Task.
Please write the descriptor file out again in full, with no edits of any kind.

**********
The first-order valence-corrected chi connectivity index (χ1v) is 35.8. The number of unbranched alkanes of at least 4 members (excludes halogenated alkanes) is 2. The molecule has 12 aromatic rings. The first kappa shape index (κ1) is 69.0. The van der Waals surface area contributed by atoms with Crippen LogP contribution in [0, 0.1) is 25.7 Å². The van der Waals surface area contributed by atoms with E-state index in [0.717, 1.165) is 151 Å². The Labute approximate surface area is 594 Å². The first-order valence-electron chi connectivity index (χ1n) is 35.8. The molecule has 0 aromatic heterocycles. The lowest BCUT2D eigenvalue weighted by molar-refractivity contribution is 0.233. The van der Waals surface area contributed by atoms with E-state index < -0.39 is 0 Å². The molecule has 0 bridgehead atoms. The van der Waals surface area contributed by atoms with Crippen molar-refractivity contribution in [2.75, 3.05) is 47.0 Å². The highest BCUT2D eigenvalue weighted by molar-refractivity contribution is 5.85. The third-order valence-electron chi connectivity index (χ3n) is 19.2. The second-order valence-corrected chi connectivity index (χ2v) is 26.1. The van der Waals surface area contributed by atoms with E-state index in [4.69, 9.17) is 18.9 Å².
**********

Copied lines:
The first-order valence-corrected chi connectivity index (χ1v) is 35.8. The number of unbranched alkanes of at least 4 members (excludes halogenated alkanes) is 2. The molecule has 12 aromatic rings. The first kappa shape index (κ1) is 69.0. The van der Waals surface area contributed by atoms with Crippen LogP contribution in [0, 0.1) is 25.7 Å². The van der Waals surface area contributed by atoms with E-state index in [0.717, 1.165) is 151 Å². The Labute approximate surface area is 594 Å². The first-order valence-electron chi connectivity index (χ1n) is 35.8. The molecule has 0 aromatic heterocycles. The lowest BCUT2D eigenvalue weighted by molar-refractivity contribution is 0.233. The van der Waals surface area contributed by atoms with E-state index < -0.39 is 0 Å². The molecule has 0 bridgehead atoms. The van der Waals surface area contributed by atoms with Crippen molar-refractivity contribution in [2.75, 3.05) is 47.0 Å². The highest BCUT2D eigenvalue weighted by molar-refractivity contribution is 5.85. The third-order valence-electron chi connectivity index (χ3n) is 19.2. The second-order valence-corrected chi connectivity index (χ2v) is 26.1. The van der Waals surface area contributed by atoms with E-state index in [4.69, 9.17) is 18.9 Å².